Boswellia

Botanicals

18/Description

About

Boswellia is a tree that is native to India, Africa, and Arabia. It is commonly used in the traditional Indian medicine, Ayurveda.

Olibanum is another word for boswellia. It refers to a resin or "sap" that seeps from openings in the bark of several Boswellia species, including Boswellia serrata, Boswellia carterii, and Boswellia frereana. Of these, Boswellia serrata is most commonly used for medicine.

Boswellia is taken by mouth for brain injury, osteoarthritis, rheumatoid arthritis, joint pain, swelling of the fluid-filled pads in the joints (bursitis), and swelling of tendons (tendonitis). It is also taken by mouth for ulcerative colitis, inflammatory bowel disease that affects the colon (collagenous colitis), Crohn's disease, and abdominal pain. It is used for asthma, hay fever, sore throat, syphilis, painful menstruation, pimples, bruises, headache, diabetes, and cancer. Boswellia is also used as a stimulant, to increase urine flow, and for stimulating menstrual flow.

Boswellia is applied to the skin to tone the skin and decrease wrinkles. It is also used to reduce skin damage caused during radiation treatments for cancer.

In manufacturing, boswellia resin oil and extracts are used in soaps, cosmetics, foods, and beverages.

How it works

The resin of boswellia contains substances that may decrease inflammation and increase immune response.

Effectiveness

Possibly Effective
Osteoarthritis

Some research shows that taking certain extracts of boswellia (5-Loxin, Wokvel, ApresFLEX, formerly known as Aflapin) can reduce pain by up to 65% and improve mobility in people with osteoarthritis in joints. Other research shows that taking combination products containing boswellia and other herbal ingredients can also reduce pain and improve function in people with osteoarthritis.

Skin damage caused by radiation therapy

Some research shows that applying a skin cream containing 2% boswellia (Bosexil by Indena SpA) during radiation treatment helps prevent severe skin redness from developing.

Ulcerative colitis

Taking boswellia seems to improve symptoms of ulcerative colitis in some people. For some people, boswellia seems to work as well as the prescription drug sulfasalazine. Some research shows that it can induce disease remission in 70% to 82% of people.

Concerns

Likely safe

Boswellia is LIKELY SAFE for most adults when taken by mouth for up to six months

Possibly safe

Boswellia is POSSIBLY SAFE when applied to the skin for up to five weeks. It usually does not cause important side effects. However, some people who took it reported stomach pain, nausea, diarrhea, heartburn, itching, headache, swelling, and general weakness. When applied to the skin, it can cause allergic rash.

18/Warnings

Warnings

Pregnancy and breast-feeding: Boswellia isLIKELY SAFEwhen used in amounts commonly found in foods. But don't use it in the larger amounts needed for medicinal effects. Not enough is known about the safety of using boswellia in these amounts duringpregnancyorbreast-feeding.Are there any interactions with medications?

"Auto-immune diseases" such as multiple sclerosis (MS), lupus (systemic lupus erythematosus, SLE), rheumatoid arthritis (RA), or other immune system conditions: Boswellia might make the immune system more active. This could worsen the symptoms of auto-immune diseases. Avoid using boswellia if you have any of these conditions.

Interactions

Always consult with your doctor.
Moderate
Medications that decrease the immune system (Immunosuppressants)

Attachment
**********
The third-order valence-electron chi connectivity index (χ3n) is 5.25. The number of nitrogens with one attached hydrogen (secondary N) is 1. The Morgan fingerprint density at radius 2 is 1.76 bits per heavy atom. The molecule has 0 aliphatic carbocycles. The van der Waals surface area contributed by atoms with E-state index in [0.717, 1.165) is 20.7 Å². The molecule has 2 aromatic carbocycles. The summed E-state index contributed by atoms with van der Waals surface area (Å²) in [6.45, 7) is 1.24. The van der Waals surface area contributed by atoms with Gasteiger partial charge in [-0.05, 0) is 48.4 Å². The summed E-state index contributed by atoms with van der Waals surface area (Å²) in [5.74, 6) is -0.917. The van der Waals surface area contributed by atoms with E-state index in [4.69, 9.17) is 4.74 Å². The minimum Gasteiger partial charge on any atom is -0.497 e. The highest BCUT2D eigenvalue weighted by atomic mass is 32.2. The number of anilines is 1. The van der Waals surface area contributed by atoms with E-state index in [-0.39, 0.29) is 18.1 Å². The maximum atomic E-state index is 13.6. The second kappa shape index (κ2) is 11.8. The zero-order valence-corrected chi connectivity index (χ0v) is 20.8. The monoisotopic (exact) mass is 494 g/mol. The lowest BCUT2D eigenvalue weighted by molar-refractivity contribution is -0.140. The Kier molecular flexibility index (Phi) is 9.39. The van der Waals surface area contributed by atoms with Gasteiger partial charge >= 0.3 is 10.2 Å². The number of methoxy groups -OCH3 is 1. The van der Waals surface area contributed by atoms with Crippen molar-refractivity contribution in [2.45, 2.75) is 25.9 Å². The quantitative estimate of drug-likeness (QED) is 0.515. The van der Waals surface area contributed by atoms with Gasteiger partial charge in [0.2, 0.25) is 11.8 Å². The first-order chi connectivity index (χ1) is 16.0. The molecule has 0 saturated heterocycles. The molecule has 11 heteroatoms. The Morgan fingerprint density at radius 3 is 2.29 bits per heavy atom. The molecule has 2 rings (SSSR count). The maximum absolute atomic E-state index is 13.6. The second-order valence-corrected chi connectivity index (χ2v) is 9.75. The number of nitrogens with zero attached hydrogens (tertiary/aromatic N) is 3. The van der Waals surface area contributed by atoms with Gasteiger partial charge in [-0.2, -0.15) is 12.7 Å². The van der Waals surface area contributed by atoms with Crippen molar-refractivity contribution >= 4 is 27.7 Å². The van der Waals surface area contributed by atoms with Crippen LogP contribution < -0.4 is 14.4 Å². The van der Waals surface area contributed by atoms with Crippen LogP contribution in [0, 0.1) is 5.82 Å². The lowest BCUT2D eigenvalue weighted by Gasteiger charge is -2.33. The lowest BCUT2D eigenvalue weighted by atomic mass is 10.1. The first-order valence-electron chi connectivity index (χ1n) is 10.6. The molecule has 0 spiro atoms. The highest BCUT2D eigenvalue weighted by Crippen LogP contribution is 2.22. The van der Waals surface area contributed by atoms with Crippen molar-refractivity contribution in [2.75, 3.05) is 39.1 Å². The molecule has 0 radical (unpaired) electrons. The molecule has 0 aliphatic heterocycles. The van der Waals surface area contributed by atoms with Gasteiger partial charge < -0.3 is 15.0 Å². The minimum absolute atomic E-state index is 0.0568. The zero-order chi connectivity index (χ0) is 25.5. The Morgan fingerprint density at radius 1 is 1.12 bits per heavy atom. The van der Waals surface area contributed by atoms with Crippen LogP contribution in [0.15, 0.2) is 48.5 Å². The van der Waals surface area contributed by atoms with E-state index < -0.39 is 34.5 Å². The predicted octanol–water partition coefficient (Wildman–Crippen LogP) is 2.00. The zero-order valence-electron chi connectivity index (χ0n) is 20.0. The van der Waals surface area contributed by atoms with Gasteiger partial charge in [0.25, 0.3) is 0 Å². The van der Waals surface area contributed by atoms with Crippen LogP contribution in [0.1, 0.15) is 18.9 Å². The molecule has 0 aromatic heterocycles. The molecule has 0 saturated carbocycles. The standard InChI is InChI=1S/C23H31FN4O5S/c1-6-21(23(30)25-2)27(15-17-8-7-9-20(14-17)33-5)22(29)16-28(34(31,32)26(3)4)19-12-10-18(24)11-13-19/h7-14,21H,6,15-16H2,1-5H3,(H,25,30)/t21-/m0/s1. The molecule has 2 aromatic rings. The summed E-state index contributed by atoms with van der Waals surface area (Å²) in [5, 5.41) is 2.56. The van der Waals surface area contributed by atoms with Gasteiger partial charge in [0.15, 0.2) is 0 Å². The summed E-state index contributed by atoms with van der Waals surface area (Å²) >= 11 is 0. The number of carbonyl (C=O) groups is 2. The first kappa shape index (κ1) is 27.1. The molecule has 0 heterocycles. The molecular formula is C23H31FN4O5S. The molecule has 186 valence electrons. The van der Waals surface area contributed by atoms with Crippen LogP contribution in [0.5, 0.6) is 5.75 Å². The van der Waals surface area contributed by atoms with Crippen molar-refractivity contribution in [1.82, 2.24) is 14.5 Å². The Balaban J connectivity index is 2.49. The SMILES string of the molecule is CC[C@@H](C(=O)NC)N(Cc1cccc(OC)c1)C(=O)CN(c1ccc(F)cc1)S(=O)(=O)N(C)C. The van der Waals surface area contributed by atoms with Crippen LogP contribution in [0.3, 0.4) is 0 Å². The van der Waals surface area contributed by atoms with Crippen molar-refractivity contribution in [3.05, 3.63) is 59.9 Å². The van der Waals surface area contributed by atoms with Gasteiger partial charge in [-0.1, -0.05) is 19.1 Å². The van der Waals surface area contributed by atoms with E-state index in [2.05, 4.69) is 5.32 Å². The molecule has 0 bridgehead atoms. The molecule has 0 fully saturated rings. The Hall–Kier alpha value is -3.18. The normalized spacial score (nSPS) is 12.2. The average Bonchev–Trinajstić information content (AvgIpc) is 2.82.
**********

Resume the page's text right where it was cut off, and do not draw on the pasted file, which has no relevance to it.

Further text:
Some medications are changed and broken down by the liver. Boswellia might decrease how quickly the liver breaks down some medications. Taking boswellia along with some medications that are changed by the liver might increase the effects and side effects of some medications. Before taking boswellia, talk to your healthcare provider if you take any medications that are changed by the liver.Some of these medications that are changed by the liver include clozapine (Clozaril), cyclobenzaprine (Flexeril), fluvoxamine (Luvox), haloperidol (Haldol), imipramine (Tofranil), mexiletine (Mexitil), olanzapine (Zyprexa), pentazocine (Talwin), propranolol (Inderal), tacrine (Cognex), zileuton (Zyflo), zolmitriptan (Zomig), and others.Some medications are changed and broken down by the liver. Boswellia might decrease how quickly the liver breaks down some medications. Taking boswellia along with some medications that are broken down by the liver can increase the effects and side effects of your medication. Before taking boswellia, talk to your healthcare provider if you take any medications that are changed by the liver.Some of these medications changed by the liver include amitriptyline (Elavil), carisoprodol (Soma), citalopram (Celexa), diazepam (Valium), lansoprazole (Prevacid), omeprazole (Prilosec), phenytoin (Dilantin), warfarin (Coumadin), and many others.Some medications are changed and broken down by the liver. Boswellia might decrease how quickly the liver breaks down some medications. Taking boswellia along with some medications that are broken down by the liver can increase the effects and side effects of some medications. Before taking boswellia, talk to your healthcare provider if you take any medications that are changed by the liver.Some medications that are changed by the liver include celecoxib (Celebrex), diclofenac (Voltaren), fluvastatin (Lescol), glipizide (Glucotrol), ibuprofen (Advil, Motrin), irbesartan (Avapro), losartan (Cozaar), phenytoin (Dilantin), piroxicam (Feldene), tamoxifen (Nolvadex), tolbutamide (Tolinase), torsemide (Demadex), and warfarin (Coumadin).Some medications are changed and broken down by the liver. Boswellia might decrease how quickly the liver breaks down some medications. Taking boswellia along with some medications that are changed by the liver can increase the effects and side effects of your medication. Before taking boswellia, talk to your healthcare provider if you take any medications that are changed by the liver.Some medications that are changed by the liver include amitriptyline (Elavil), codeine, desipramine (Norpramin), flecainide (Tambocor), haloperidol (Haldol), imipramine (Tofranil), metoprolol (Lopressor, Toprol XL), ondansetron (Zofran), paroxetine (Paxil), risperidone (Risperdal), tramadol (Ultram), venlafaxine (Effexor), and others.Some medications are changed and broken down by the liver. Boswellia might decrease how quickly the liver breaks down some medications. Taking boswellia along with some medications that are broken down by the liver can increase the effects and side effects of some medications. Before taking boswellia, talk to your healthcare provider if you are taking any medications that are changed by the liver.Some medications changed by the liver include amitriptyline (Elavil), amiodarone (Cordarone), citalopram (Celexa), felodipine (Plendil), lansoprazole (Prevacid), ondansetron (Zofran), prednisone (Deltasone, Orasone), sertraline (Zoloft), and many others.Boswellia seems to make the immune system more active. Taking boswellia along with medications that decrease the immune system might decrease the effectiveness of these medications.Some medications that decrease the immune system include azathioprine (Imuran), basiliximab (Simulect), cyclosporine (Neoral, Sandimmune), daclizumab (Zenapax), muromonab-CD3 (OKT3, Orthoclone OKT3), mycophenolate (CellCept), tacrolimus (FK506, Prograf), sirolimus (Rapamune), prednisone (Deltasone, Orasone), and other corticosteroids (glucocorticoids).